My second clue told me that the Whisky is a perfect marriage of two regions, and that I might find that I may be reminded of something else. No research needed here? I wasn't sure, and thought I'd best read on to the end of my clues before tasting.
Clue number three told me the casks were previously stored in a cave, 100km from the Atlantic Ocean. Despite being the second largest ocean, with all of the East coast of the Americas and all of the West coast of Africa having Atlantic shores, I was still being steered towards a 1998 vintage and France, where 'cave' is also French for cellar and started thinking of wine casks from South West France.
|The farmer called them 'effers' but I knew what he meant|
And so I discovered that Limousin was not only a region of France famed for its oak forests, but also for a breed of highly muscled beef cattle. While researching Limousin I discovered that it's grove of French Oak was prized for it's distinct character and flavours in wine fermentation, and that vintner Rémy Martin has exclusive rights to these oak groves, a partnership that has been established for over 100 years.
I needed to find out a little more about Rémy Martin next, as it was most likely that the casks used would have once held something from them. Whilst I had heard of the brand and knew that they were famed for their Cognac, I wasn't aware of any whiskies being matured in Cognac casks. I also need to find out if Rémy Martin used caves to mature their Cognac!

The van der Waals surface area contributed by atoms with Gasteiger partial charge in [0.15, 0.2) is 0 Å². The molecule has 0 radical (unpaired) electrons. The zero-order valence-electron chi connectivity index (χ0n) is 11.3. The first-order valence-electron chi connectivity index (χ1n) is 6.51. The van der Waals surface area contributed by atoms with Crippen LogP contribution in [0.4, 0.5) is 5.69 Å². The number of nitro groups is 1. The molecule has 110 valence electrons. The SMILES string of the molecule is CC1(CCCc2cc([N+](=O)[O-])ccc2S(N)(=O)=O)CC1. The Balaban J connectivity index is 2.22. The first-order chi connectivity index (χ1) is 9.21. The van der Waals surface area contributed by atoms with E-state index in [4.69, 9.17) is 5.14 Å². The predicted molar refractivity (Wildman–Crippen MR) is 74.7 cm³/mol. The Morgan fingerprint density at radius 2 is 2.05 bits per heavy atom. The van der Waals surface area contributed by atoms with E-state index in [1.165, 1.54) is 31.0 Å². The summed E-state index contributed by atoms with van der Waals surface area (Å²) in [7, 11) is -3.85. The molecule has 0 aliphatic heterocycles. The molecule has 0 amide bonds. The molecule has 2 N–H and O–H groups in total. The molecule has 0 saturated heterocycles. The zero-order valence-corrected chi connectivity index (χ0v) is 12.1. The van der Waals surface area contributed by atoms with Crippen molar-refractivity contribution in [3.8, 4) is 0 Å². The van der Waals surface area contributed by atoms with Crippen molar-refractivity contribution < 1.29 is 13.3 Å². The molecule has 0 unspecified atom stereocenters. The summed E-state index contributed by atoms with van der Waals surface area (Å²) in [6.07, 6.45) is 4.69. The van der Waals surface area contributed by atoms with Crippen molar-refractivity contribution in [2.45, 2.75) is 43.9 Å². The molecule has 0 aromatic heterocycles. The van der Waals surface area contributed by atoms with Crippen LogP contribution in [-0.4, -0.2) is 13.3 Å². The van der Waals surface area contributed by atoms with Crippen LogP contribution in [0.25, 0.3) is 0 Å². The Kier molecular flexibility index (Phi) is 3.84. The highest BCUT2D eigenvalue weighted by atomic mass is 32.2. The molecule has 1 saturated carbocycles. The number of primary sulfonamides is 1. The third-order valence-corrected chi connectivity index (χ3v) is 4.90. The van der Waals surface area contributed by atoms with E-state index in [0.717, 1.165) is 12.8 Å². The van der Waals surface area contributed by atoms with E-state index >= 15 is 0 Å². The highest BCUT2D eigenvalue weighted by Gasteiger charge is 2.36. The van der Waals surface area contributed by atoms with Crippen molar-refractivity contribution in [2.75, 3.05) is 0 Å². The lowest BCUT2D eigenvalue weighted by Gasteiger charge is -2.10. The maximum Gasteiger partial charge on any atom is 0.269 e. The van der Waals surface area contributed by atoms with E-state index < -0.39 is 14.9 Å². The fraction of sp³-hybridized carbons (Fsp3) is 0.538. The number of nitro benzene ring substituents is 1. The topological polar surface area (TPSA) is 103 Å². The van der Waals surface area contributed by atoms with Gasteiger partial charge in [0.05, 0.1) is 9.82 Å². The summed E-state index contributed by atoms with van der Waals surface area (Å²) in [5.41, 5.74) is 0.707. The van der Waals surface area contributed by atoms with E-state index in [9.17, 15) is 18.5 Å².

Further investigations told me that because of it's 'loose' grain Limousin oak is most suited for Cognac, Armagnac, Sherry and Whisky ageing. Discounting whisky, I considered the two French spirits, Cognac and Armagnac, both fitting into the 100km from the Atlantic range, but I'm not familiar with either of them, having never tasted either. Can you believe that? I'm the wrong side of 40 and have never tasted Cognac or Armagnac, something I intend to change this year!
I then considered Sherry, and upon deciding it was indeed sherry o'clock poured myself a glass of Fino, that was a smart move! I've been on a bit of a sherry mission recently, initially from curiosity to find out a little more about the fortified wine casks so often used in whisky maturation. Sherry comes from Jerez in Spain, which also features an Atlantic shoreline, so could also be a possible contender!
So before tasting this new expression from Glen Garioch I have determined (rightly or wrongly) that it was distilled one summers day in 1998, that it has been matured in French oak casks, Limousin Oak to be precise, and that the casks had been previously used, so definitely not virgin oak, and possibly Cognac casks.
This brought be straight back to clue number two; a perfect marriage of two regions, Scotland and France, the 'Auld Alliance', perhaps I could be on the right track?
|Where is this chocolate and jam leading me?|